This week I had the privilege of speaking at the EnergyBiz Leadership Forum in DC. clip_image002

The panel I participated in discussed “Managing the Information Avalanche resulting from the injection of sensors, communications and software for the smart energy ecosystem.”

In preparing for the session I was reminded of those new Bing search commercials where someone asks a question and the other person starts spewing a lot of similar but unrelated information that’s outside the context of the current discussion. It’s a great way of demonstrating that there’s lots of data and lots of information overload out there, but where’s the real value, whether it’s personal or business related?

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There's no Moore's law that neatly summarizes the exponential growth curve that’s occurring with regard to the quantity of data that’s being produced by Power & Utility companies, especially as it relates to the digitization of the entire power system. Maybe someone should try to come up with one, to help everyone get their head around the Big Bang type explosion of data that’s occurring under our noses.

Regardless of what we call it, the real question is how an organization or individual goes about sorting through the new piles of information to make better decisions. It’s this sorting of the data that will create value, as power and utility companies go about increasing reliability and creating information that results in benefits to utility operations, customers and shareholders, all in a secure fashion.

If you look at what’s happening today we see information escalation:

- In generation as we move from a plant to a fleet mentality we are surfacing more information than ever, in forms that engineers, plant managers and CXOs could use to run the business better. As emissions constraints grow and fuel costs increase even more data will be created, ready for yet another conversion to useful information. We are working with partners such as Accenture, Alstom, OSIsoft and IHS to transform the plant and emissions data into information that positively impact operational efficiencies.

- As we grow renewables at scale there will be even more information that utilities will have to deal with in terms of balancing the bulk power system for these often disruptive (read intermittent and dispersed) generation sources. Here we are working with partners such as Alstom and Areva on the next generation scheduling and integration solutions between the diverse generation fleets and the bulk power system.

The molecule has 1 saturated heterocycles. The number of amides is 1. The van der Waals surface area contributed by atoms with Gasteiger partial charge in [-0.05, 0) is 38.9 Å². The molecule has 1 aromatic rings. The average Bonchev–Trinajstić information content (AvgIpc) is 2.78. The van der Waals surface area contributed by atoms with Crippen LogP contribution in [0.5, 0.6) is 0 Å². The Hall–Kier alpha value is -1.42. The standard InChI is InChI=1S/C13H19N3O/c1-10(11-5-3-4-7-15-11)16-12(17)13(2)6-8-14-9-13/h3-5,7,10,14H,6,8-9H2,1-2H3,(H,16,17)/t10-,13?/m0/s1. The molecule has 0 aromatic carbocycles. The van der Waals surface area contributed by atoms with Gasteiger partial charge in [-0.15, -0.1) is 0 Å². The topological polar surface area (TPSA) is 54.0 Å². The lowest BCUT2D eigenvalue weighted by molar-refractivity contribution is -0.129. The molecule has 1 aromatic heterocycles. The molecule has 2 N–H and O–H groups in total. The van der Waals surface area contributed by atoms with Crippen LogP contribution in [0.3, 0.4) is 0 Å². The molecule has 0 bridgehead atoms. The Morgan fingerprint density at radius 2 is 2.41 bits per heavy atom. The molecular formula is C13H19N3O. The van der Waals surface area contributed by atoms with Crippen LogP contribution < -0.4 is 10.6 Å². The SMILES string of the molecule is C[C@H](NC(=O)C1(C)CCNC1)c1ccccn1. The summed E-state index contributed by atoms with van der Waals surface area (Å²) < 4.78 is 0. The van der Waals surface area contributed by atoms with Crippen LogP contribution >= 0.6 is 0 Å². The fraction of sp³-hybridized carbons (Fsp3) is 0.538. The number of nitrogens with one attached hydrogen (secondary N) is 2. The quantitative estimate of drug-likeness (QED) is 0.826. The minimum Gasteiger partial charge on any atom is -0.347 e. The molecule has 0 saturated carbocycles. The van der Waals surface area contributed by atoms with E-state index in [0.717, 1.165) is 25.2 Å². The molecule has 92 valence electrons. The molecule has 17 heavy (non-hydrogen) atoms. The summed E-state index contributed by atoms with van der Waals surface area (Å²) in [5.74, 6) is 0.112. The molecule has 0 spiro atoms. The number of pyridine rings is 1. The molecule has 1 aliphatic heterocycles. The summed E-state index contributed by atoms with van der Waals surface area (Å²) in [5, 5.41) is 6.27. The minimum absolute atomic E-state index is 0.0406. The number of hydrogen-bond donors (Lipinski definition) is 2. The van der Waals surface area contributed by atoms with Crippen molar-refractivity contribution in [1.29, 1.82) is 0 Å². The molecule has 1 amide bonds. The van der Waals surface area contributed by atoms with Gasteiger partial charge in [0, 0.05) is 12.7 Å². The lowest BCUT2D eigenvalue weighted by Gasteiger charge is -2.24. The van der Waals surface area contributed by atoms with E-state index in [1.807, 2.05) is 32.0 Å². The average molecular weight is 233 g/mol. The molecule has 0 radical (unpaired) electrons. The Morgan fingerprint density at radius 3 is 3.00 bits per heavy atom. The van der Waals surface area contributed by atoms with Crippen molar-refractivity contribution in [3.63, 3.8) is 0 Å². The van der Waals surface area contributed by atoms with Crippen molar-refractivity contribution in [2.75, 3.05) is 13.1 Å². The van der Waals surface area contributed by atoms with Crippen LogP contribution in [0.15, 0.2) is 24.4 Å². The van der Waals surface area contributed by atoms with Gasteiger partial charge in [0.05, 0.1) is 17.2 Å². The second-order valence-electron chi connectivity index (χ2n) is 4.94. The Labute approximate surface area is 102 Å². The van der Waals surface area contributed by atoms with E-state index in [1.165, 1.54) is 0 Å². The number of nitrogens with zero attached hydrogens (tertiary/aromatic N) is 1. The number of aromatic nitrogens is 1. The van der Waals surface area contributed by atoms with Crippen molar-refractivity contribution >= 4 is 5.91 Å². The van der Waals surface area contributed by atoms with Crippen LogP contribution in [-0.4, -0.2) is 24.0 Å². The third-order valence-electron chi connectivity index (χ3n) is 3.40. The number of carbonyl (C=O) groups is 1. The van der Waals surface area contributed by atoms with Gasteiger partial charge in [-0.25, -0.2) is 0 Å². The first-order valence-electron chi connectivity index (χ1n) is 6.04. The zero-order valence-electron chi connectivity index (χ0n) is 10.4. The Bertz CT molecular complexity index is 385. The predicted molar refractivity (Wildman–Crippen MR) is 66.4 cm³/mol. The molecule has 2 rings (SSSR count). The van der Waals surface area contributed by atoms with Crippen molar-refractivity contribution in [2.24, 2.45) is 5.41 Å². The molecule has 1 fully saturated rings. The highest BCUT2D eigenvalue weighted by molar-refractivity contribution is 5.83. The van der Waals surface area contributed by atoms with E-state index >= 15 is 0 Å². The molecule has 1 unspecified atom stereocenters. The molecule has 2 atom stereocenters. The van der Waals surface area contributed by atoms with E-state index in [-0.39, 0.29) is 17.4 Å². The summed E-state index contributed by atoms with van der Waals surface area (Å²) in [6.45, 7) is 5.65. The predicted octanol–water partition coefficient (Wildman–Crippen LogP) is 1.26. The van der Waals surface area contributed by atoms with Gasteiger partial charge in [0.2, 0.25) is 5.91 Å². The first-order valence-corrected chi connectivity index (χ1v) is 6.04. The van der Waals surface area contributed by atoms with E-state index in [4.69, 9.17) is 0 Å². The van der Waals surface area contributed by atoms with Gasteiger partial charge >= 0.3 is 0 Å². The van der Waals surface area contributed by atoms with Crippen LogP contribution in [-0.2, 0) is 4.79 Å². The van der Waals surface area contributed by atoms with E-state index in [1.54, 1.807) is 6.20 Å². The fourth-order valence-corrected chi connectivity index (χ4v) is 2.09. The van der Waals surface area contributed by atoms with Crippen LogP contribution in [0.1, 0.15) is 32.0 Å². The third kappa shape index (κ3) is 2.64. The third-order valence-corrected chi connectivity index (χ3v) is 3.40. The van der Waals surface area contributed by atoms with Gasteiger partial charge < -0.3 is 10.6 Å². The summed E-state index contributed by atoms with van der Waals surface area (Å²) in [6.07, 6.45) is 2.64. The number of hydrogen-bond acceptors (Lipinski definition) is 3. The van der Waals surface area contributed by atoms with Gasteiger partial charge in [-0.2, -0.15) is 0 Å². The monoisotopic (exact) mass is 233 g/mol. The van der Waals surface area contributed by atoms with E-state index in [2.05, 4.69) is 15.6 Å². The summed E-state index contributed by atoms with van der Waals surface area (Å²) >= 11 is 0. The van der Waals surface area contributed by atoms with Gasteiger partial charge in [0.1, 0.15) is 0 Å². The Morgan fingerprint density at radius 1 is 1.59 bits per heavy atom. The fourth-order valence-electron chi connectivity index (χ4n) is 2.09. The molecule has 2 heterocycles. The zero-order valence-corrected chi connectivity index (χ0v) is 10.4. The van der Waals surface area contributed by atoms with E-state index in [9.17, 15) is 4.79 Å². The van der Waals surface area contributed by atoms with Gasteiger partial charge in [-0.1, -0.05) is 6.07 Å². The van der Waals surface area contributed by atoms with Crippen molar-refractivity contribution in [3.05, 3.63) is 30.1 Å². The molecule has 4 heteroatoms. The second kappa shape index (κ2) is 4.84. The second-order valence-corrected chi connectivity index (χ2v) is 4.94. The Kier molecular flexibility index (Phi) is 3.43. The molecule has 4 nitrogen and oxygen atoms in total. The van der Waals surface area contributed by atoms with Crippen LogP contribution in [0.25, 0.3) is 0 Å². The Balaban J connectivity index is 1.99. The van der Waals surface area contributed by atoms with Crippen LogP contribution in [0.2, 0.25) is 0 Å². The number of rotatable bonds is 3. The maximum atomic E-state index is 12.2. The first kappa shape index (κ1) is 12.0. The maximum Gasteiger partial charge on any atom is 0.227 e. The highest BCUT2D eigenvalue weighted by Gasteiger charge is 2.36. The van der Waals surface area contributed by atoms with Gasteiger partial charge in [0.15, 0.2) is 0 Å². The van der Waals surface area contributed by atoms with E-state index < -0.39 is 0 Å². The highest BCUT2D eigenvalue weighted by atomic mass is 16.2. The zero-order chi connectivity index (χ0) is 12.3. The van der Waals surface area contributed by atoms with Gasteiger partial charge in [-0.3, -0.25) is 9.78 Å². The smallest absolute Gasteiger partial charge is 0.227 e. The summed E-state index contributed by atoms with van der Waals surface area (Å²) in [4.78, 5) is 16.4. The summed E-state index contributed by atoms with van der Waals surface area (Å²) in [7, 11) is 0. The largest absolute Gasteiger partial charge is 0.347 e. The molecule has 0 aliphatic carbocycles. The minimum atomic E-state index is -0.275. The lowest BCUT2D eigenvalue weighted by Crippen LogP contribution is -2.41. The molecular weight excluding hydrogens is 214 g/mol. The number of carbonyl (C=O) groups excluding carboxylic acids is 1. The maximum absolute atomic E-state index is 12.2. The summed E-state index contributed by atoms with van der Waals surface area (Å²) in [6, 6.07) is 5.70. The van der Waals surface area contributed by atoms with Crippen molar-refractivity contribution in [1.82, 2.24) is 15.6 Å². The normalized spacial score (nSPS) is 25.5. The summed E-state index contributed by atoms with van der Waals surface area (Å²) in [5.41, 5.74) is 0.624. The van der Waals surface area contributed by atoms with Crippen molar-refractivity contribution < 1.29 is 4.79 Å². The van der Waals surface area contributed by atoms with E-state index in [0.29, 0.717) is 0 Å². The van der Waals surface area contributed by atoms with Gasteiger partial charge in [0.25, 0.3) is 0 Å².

- Most will agree that the utility distribution system is ill-suited for the localized distributed generation and the wild card of Electric Vehicles will require a transformation of this infrastructure and accompanying information that utilities need to manage. This is one of the most interesting and maybe the biggest moving target but it is something that must be done. Our work with Areva and Telvent encompasses the leading edge thinking to solving these complex problems.

- In terms of smart metering we are all very familiar with the explosion of meter data that is being created as we move from monthly to, in some cases 15-minute data sampling that can result in petabyte data stores and meter data management system. Here we are working with partners like Itron on the scalability of these massive meter data warehouse stores and OSIsoft on how to use advanced technologies like complex event processing to filter through the mountain of information and trigger key processes and work flows related to smart metering.

- In terms of the sometimes controversial consumer connection and interaction the challenge will be not only making it easy but transparent and using the information to create products and services that the utility can use create the new customer connection and offer value-add to their customers. Certainly this is what our Microsoft Hohm effort is all about.

To be successful in the long run, our opinion is that utilities need to:

- Develop enterprise-wide data and information management strategies that meld both the businesses of information technologies (IT) and operational technology (OT)

- Put governance, risk management and compliance strategies in place to cover overall data management strategy and security posture for the enterprise.

- Create enterprise capabilities for data management, complex event processing, visualization and analytics.

Our customers are telling us they need to do more in managing the information avalanche they know is coming. Unfortunately, they are struggling to find the right approaches or to extend the approaches for the utility enterprise that covers both IT and OT. When asked about visualization and analytics the answer is yes! But there is uncertainty concerning the requirements for today as well as the requirements for tomorrow.

This has a lot to do with the fact that depending on what kind of utility you are and where you are located in the world your vision of this thing often called the “smart grid” is different.

Everyone needs to recognize that the platforms will change as well as the business processes and markets. Real changes are a moving target and with so much uncertainty, utilities need to have the right capabilities and the right tools in place to be successful. – Jon C. Arnold